It’s been years. You gladly left formal employment, and you’ve been working as a freelancer. But now, you’re having second thoughts. Wouldn’t it be nice to have just one boss instead of a stable of clients who all act as if they think you should treat them as your only client? As for your finances, it would be nice to know how much your take-home pay will be every month. Getting a loan means jumping through hoops when you don’t have payslips, and having a bit of extra job security certainly would help you to sleep better at night. A return to formal employment seems attractive, but you’re out of touch with job hunting and you don’t even have a resume. It’s time to do some catching up! Here’s what you need to do when reentering the job market as an employee after freelancing.
1. Resume Ready
There’s no getting around it. You’re going to need that resume builder and a look into your employment history. But what if you’ve been freelancing for a decade or more? Your more recent experience will be of the most interest to recruiters, so seeing your clients as “employers” and your freelancing experience as a way to showcase your skills can help. Always consider the post you’re applying for and look for relevance. Unless you’re moving in a completely different direction, the work you did as a freelancer is likely to have at least some bearing on the type of post you’re applying for. If it doesn’t seem to, dig a little deeper. Did you demonstrate good time management? Were you able to communicate effectively with your clients? These simple-seeming skills could demonstrate your value as an employee.
2. Pitch Like a Pro
Opting for formal employment after being a freelancer may seem like a complete change of focus, but when it comes down to basics, a job application is just another pitch, and you have plenty of experience at that! What are the top selling points that bring you, customers? They’re likely to be the same qualities employers will value in a more formal relationship. Whatever qualities these are, provide examples and offer proof.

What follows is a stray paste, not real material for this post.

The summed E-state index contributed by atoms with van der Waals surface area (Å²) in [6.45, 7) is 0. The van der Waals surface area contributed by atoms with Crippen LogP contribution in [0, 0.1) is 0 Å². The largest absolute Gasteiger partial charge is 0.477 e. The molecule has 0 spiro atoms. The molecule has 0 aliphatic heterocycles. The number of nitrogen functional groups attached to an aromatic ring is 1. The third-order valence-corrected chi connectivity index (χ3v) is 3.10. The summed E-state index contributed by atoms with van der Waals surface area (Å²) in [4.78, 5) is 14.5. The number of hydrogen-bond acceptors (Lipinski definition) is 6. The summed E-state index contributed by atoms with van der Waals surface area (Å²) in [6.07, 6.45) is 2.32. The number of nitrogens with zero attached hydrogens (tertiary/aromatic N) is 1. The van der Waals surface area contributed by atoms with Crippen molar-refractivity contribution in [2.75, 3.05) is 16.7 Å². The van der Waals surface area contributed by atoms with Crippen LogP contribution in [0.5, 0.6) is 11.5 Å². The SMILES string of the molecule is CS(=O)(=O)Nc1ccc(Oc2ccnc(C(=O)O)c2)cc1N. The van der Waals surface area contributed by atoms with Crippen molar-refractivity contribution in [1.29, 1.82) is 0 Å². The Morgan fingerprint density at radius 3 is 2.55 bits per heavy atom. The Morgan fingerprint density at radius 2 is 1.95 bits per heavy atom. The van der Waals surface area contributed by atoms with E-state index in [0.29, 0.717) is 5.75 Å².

3. Show That you Can Work as Part of a Team
Generally speaking, having been a freelancer shouldn’t be a disadvantage when trying to land formal employment. However, HR may be concerned that you’re a “lone wolf” who won’t operate well within a business hierarchy. Show how you worked with others to achieve results. Demonstrate how you react to criticism. For most freelancers, this will already be second nature. Most of us will keep working until the client is satisfied with the results. If we think they’re on the wrong track, we may explain why we think one option is better than another, but at the end of the day, we deliver to spec – no matter what that spec is. Is this different from an employer-employee relationship? Not really!
4. Demonstrate your Work Ethic
While most reasonable people realise that the average freelancer works very hard indeed, there’s still the dressing-gown-wearing, work-when-I-feel-like-it stereotype to overcome. And let’s be honest, there will always be folks who use “freelancing” as a euphemism for “voluntarily unemployed.” Try to use specific projects to show how you advanced as a freelancer, providing evidence and contact references as you go. Need something more to show your work ethic? Getting a formal qualification or even attending short courses could make a difference. For example, if you’re a “qualified by experience” digital marketer, get certified!
5. Show Eagerness
Are you genuinely motivated to do your best at a post you’re applying for? If not, perhaps you shouldn’t be applying at all! However, if you genuinely feel that you can contribute to an organisation and would prefer formal employment over your current freelancing, find ways to let this shine through. Covering letters are a great place to give recruiters a deeper insight into your mindset. Balance your eagerness to gain formal employment with a specific company against the ways in which you can help them. Use your bragging rights, but show some humility too. Yes, you’re good at what you do – so good that you were able to work independently in your field – but you’re also ready to learn and grow as an employee.